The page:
The depletion of fossil-based resources and the environmental impact of their consumption has accelerated the drive for replacing non-renewable fossil fuels with more sustainable alternatives such as biomass. Biomass can be used directly as fuel or it can be processed to produce new fuels and to recover a wide variety of chemical compounds, some of which present a significant added value in various chemical industries. The processing or upgrading of biomass can take place through biochemical and thermochemical processes.
The former focuses on the enzymatic hydrolysis of biomass, while the latter is divided into the three processes gasification, pyrolysis, and liquefaction, the last of which is the subject of this work [1
]. Liquefaction can be carried out in different conditions at high temperatures (>200 °C) and pressures, as in hydrothermal upgrading (HTU), or at moderate temperatures (100–250 °C) and atmospheric pressure in the presence of a solvent and a catalyst, as in direct liquefaction [2
]. Previous studies have shown that the yield of liquefaction is affected by several factors, such as the type of biomass feedstock, the solvent, the type and concentration of the catalyst, and the reaction time [2
Despite the relatively mild processing conditions, which simplify the reactor design, the varying feedstock composition can result in different product compositions. Therefore, the biomass feedstock is a crucial system boundary condition to consider, and understanding the different reaction pathways in an intricate network of possibilities is essential in modeling the liquefaction process [3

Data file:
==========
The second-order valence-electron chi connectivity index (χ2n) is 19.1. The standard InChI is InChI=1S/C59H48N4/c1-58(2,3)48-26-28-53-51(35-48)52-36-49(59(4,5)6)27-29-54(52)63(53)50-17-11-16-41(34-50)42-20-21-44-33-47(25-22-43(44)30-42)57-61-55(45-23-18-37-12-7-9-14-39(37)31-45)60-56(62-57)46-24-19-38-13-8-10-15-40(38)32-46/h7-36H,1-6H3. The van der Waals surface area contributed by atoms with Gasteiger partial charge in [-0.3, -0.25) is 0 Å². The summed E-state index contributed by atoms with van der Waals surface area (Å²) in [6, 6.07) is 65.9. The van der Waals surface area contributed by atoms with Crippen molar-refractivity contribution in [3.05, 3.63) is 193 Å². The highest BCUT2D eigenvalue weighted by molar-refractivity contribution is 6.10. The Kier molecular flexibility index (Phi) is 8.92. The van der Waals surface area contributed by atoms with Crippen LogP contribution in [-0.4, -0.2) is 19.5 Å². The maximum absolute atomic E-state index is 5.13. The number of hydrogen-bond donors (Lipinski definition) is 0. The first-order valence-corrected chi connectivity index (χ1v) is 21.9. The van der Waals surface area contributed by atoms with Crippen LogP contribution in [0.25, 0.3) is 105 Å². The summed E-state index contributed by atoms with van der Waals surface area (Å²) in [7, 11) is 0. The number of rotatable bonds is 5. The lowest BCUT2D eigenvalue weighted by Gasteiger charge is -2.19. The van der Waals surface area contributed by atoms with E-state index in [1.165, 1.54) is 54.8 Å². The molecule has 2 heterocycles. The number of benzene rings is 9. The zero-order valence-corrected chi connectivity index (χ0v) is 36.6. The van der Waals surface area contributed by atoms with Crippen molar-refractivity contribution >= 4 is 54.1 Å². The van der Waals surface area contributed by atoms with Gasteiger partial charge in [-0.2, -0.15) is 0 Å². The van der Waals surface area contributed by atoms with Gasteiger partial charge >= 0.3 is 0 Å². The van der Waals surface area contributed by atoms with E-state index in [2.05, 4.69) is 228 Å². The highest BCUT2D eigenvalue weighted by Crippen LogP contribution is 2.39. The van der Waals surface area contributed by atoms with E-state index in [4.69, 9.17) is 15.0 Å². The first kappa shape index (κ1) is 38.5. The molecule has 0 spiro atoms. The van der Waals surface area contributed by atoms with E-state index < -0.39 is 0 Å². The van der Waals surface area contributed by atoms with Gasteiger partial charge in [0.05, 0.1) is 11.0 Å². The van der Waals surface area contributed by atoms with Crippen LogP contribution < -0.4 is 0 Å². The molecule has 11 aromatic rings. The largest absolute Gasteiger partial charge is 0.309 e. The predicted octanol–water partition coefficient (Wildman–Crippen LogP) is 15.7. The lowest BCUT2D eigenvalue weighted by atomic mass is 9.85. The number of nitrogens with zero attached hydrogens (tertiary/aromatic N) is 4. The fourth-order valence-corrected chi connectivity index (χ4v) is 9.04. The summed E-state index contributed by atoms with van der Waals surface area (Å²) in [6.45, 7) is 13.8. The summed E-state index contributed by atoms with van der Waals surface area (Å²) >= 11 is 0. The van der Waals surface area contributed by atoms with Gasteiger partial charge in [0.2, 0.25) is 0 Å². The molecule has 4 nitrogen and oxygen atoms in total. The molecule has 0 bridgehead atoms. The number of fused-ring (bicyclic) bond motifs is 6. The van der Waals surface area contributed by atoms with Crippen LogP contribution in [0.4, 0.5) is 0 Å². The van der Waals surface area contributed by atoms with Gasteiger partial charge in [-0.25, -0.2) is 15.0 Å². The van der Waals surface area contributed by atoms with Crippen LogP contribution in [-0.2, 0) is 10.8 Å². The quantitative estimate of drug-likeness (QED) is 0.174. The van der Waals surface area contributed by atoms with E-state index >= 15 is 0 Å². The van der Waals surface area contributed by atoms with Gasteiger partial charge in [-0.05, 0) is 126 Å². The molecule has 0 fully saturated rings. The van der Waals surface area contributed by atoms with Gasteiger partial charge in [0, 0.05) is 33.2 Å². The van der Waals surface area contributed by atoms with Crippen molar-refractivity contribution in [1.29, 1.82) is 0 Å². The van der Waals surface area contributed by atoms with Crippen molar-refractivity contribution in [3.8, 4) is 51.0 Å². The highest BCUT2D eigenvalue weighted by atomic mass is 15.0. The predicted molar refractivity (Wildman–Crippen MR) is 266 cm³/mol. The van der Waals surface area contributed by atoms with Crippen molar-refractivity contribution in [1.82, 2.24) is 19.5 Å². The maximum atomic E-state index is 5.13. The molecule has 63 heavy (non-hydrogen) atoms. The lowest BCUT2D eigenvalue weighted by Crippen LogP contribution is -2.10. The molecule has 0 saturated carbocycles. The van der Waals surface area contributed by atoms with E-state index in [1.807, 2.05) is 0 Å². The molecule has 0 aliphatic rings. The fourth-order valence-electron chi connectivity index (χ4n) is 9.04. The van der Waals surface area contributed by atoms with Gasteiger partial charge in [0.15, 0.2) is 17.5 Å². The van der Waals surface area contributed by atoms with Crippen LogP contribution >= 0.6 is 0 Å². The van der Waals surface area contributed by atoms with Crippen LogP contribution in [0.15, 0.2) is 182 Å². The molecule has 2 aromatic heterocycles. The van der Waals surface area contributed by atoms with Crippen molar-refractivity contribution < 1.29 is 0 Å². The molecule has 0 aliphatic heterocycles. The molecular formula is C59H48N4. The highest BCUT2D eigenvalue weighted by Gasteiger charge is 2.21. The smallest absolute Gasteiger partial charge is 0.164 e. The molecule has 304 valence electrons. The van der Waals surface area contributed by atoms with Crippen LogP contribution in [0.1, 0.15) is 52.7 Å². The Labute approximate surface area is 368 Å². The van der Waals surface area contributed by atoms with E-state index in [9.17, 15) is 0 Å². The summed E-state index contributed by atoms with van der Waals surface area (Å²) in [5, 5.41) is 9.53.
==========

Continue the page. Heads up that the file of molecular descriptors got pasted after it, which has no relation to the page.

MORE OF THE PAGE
This work focuses on processing lignocellulosic biomass, which is mainly formed by three biopolymers: cellulose (40–60 wt.%), hemicellulose (20–40 wt.%), and lignin (10–25 wt.%). Cellulose is a linear polymer made up of repeating glucose units bonded by β-1,4-glycosidic bonds, which make it resistant to chemical attack [4
]. As any polymer, cellulose can be crystalline or amorphous, and crystalline cellulose is not depolymerizable at low temperatures, as the diffusion of the solvent and catalyst inside the polymer structure is hindered.
Hemicellulose is an amorphous heteropolymer formed by linear chains of pentoses and hexoses: xylose and arabinose as C5 sugars, and galactose, glucose, or mannose as C6 sugars. The polymer chains are usually branched with other sugars, carboxylic acids, and sometimes phenolic compounds. Due to its chemical composition and linear structure, hemicellulose is easily hydrolysable under mild conditions [4
Contrary to cellulose and hemicellulose, lignin is a highly branched amorphous biopolymer, mainly composed of phenolic alcohols such as p-coumaryl, synapil, and conyferil alcohols. This high degree of branching leads to a three-dimensional network, which is difficult to chemically depolymerize [4
There are several mathematical and computational models proposed in the literature to describe the liquefaction process, mostly for hydrothermal liquefaction (HTL), which intend to provide a better understanding of the reactions network and allow mass and energy balances to be performed for the production process, to estimate, for example, the product yields. Braz et al. [1